That’s the title of a very interesting article at Colorlines, by Akibo Solomon. She is responding to coverage of the Cleveland case. Let me stresss that no one on this blog accepts that rape is just a black problem. See also commenys 4 & 6.
Solomon is largely reporting the ideas of “Dr. R. L’Heureux Lewis, a sociology professor at the City University of New York who frequently writes and speaks about black masculinity and sexual violence”. The eight way particularly interested me, and I wish I had tried it with my own son. This is in part because it seems to me a good idea to talk about the ideas being picked up in the culture on this very topic. It is also, however, because he is gay and so he might have been puzzled in adolescence about where he fit it, to put it mildly.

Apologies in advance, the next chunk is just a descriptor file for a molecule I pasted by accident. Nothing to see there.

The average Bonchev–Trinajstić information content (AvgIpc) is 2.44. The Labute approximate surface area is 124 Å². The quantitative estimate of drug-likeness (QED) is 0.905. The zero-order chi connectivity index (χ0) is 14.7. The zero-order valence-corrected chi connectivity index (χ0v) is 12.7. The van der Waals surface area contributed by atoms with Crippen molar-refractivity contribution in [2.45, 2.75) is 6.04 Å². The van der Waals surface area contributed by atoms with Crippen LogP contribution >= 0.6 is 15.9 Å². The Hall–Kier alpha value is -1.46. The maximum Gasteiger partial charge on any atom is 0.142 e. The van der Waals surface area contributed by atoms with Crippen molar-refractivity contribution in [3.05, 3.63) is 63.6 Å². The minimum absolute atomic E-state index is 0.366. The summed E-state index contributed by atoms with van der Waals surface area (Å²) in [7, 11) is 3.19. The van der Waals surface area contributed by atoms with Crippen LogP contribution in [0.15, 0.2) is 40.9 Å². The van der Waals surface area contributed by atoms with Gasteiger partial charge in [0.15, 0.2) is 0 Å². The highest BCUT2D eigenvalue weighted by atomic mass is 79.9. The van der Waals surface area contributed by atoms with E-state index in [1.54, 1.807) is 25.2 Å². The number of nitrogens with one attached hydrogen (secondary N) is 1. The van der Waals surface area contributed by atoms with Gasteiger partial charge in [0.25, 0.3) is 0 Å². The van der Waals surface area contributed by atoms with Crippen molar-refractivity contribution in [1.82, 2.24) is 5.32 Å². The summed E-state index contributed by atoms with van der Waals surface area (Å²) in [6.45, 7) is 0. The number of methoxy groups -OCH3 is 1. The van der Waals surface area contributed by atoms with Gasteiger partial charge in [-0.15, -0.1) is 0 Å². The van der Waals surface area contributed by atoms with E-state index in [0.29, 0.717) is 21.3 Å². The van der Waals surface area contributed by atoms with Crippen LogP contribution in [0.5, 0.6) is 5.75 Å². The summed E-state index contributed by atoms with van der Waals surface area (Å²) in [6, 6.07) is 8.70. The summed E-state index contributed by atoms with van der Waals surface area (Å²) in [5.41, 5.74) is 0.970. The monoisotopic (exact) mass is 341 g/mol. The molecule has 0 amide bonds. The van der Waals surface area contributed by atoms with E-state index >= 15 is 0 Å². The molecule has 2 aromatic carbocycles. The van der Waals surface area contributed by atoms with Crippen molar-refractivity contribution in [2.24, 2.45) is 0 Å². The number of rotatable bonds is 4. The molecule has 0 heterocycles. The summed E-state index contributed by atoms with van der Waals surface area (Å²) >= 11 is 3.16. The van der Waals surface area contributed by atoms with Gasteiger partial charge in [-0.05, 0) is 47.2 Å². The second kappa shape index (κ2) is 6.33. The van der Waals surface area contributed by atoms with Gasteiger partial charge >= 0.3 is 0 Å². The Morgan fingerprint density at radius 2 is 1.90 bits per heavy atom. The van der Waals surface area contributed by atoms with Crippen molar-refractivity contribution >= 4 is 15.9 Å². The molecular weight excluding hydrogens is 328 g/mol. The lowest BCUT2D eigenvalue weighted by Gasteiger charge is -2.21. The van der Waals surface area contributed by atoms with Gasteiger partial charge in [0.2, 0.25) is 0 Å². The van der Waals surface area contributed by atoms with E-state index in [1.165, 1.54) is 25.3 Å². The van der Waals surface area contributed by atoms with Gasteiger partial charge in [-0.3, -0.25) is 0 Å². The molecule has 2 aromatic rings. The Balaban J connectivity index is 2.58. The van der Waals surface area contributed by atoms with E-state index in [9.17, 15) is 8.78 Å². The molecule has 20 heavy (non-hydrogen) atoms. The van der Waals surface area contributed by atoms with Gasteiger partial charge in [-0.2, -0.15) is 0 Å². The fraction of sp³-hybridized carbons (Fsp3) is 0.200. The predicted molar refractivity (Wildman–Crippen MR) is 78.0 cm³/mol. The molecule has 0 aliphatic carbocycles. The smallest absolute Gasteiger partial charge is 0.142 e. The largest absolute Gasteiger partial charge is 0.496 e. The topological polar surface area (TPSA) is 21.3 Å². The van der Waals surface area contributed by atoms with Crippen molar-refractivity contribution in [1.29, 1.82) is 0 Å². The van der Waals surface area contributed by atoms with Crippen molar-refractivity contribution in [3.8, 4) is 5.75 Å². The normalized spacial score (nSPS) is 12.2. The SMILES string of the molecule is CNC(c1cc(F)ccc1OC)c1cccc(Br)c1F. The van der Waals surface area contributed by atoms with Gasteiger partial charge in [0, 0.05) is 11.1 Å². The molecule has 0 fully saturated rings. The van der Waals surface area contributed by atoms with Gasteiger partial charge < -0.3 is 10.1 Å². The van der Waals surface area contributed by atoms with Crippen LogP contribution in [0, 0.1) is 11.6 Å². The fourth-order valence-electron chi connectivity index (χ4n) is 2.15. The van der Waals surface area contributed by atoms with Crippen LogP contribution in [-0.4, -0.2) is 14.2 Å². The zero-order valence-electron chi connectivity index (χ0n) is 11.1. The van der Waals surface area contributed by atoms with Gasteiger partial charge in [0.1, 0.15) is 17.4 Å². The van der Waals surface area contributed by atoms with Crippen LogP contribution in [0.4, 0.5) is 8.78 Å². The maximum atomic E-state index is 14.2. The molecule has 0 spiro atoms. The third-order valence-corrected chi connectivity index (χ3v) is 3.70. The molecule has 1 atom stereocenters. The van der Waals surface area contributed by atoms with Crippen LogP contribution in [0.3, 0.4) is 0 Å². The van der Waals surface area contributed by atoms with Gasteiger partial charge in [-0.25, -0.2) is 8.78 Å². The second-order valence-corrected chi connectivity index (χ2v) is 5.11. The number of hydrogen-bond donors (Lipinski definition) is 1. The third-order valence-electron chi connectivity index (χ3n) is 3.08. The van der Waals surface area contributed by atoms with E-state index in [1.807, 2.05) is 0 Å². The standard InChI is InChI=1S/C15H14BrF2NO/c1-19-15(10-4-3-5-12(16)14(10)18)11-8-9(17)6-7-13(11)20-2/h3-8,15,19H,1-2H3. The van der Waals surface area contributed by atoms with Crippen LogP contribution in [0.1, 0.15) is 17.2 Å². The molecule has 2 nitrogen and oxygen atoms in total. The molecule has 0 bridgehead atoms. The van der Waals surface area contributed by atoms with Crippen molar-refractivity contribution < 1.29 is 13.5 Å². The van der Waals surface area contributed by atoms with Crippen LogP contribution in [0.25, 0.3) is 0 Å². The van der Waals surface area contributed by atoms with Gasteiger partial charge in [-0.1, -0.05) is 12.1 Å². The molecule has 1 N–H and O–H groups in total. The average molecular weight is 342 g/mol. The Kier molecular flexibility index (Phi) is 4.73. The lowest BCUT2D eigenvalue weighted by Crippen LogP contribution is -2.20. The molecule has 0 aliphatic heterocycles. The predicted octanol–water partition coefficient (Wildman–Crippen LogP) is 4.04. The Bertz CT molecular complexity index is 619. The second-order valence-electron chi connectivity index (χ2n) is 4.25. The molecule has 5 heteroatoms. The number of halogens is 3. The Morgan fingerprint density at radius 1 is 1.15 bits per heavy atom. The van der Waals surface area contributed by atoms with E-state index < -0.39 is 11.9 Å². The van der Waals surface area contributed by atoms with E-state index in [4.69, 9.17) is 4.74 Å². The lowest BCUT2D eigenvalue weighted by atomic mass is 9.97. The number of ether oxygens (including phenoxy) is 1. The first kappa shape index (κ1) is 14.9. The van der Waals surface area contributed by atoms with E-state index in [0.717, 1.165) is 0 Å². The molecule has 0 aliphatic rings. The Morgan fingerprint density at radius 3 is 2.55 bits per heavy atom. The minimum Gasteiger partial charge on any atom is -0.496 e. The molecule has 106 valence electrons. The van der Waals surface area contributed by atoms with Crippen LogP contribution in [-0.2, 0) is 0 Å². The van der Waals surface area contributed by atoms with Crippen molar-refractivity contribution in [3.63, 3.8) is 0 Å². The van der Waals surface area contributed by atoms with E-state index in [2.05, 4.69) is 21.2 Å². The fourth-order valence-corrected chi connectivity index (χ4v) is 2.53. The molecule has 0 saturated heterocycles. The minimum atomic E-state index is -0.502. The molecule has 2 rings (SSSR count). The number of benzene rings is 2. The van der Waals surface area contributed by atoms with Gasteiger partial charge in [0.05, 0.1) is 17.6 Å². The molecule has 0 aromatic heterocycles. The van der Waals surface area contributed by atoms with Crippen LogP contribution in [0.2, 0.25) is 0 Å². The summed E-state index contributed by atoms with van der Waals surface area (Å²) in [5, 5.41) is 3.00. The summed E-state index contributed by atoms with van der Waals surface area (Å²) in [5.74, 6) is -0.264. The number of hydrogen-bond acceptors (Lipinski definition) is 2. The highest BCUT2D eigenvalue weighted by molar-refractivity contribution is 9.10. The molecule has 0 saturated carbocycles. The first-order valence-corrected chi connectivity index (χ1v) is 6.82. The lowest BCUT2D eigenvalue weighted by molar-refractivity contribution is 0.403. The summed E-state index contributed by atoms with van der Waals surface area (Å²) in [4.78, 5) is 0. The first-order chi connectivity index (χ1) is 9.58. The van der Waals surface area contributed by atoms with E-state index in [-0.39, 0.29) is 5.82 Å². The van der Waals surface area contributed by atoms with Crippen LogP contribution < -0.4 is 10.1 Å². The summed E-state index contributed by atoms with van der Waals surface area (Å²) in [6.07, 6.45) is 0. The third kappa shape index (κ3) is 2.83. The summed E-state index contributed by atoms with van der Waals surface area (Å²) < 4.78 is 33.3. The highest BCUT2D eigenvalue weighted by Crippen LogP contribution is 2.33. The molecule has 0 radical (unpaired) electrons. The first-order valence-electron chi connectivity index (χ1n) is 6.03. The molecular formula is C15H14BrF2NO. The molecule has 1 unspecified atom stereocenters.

Before I repeat the advice, let me ask you whether you think the advice is principally for boys who do not fit easily into the dominant white male world of power, or whether all boys are apt to feel lost in adolescence.
Here it is, from Colorlines:
“One easy exercise you can try with boys or even among your friends: Ask them to describe a ‘real man.’ You’ll likely get a laundry list like, ‘A real man is strong! A real man has all the money! A real man has the power!’ Next, ask, ‘Of all of those things, which do you have?’ In answering this question, boys realize how unreal it is to be a baller-slash-star-athlete-slash-rocket scientist. They begin to see how anybody can question their manhood because they don’t have all of these qualities. Finally, ask, ‘Of the men you know in your community, name the ones you respect and what you respect about them.’ This exercise helps boys create an alternate view of masculinity. That’s the first step in forming a model for healthy black male sexuality.”